The Helix Nebula, also known as The Helix, NGC 7293, is a large planetary nebula (PN) located in the constellation Aquarius. Discovered by Karl Ludwig Harding, probably before 1824, this object is one of the closest to the Earth of all the bright planetary nebulae. The estimated distance is about 215 parsecs (700 light-years). It is similar in appearance to the Cat’s Eye Nebula and the Ring Nebula, whose size, age, and physical characteristics are similar to the Dumbbell Nebula, varying only in its relative proximity and the appearance from the equatorial viewing angle. The Helix Nebula has sometimes been referred to as the “Eye of God” in pop culture, as well as the “Eye of Sauron”.
The Helix Nebula is an example of a planetary nebula, formed by an intermediate to low-mass star, which sheds its outer layers near the end of its evolution. Gases from the star in the surrounding space appear, from our vantage point, as if we are looking down a helix structure. The remnant central stellar core, known as a planetary nebula nucleus or PNN, is destined to become a white dwarf star. The observed glow of the central star is so energetic that it causes the previously expelled gases to brightly fluoresce.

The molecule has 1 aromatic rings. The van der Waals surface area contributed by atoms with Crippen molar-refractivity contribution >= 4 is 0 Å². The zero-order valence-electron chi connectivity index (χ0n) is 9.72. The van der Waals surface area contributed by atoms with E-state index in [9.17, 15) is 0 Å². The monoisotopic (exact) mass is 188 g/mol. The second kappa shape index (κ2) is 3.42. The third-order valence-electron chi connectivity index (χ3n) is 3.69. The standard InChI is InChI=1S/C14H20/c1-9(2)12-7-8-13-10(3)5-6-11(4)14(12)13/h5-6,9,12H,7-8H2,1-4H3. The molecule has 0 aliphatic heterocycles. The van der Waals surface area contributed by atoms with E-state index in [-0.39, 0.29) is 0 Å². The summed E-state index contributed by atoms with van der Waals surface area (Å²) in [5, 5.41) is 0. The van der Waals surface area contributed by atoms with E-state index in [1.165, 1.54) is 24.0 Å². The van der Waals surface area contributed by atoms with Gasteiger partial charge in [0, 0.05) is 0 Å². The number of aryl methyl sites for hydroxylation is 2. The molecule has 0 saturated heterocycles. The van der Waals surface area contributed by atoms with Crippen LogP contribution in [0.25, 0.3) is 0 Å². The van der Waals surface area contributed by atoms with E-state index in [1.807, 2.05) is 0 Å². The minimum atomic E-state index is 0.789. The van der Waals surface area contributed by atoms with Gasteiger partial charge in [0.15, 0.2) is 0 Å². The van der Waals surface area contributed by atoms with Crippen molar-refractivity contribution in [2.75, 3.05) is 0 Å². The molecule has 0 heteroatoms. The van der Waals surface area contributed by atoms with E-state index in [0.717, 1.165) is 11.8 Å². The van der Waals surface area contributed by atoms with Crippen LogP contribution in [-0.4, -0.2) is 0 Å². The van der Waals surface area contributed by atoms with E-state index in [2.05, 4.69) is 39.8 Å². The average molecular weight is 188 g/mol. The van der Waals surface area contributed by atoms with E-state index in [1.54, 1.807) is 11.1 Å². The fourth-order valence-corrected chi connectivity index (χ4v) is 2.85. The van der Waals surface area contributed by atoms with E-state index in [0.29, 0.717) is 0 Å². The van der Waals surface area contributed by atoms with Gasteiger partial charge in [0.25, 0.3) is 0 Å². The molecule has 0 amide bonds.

Imaging telescopes or lenses: Takahashi FSQ130ED
Imaging cameras: Atik 460M
Mounts: Takahashi EM 400 Temma 2M
Guiding telescopes or lenses: Takahashi FS60CB
Guiding cameras: QHY CCD QHY 5 II
Focal extender: Takahashi QE 1.6x
Software: PHD 2, Pleiades Astrophoto PixInsight , Sequence Generator Pro SGP,
Filters: Astrodon 3nm Ha, Astrodon 3nm OIII,
Accessories: Robofocus Focuser, ATIK EFW2
Astrodon 3nm Ha 15 x 1200″
Astrodon 3nm OIII 17 x 1200″
Integration: 10 Hours 40 mins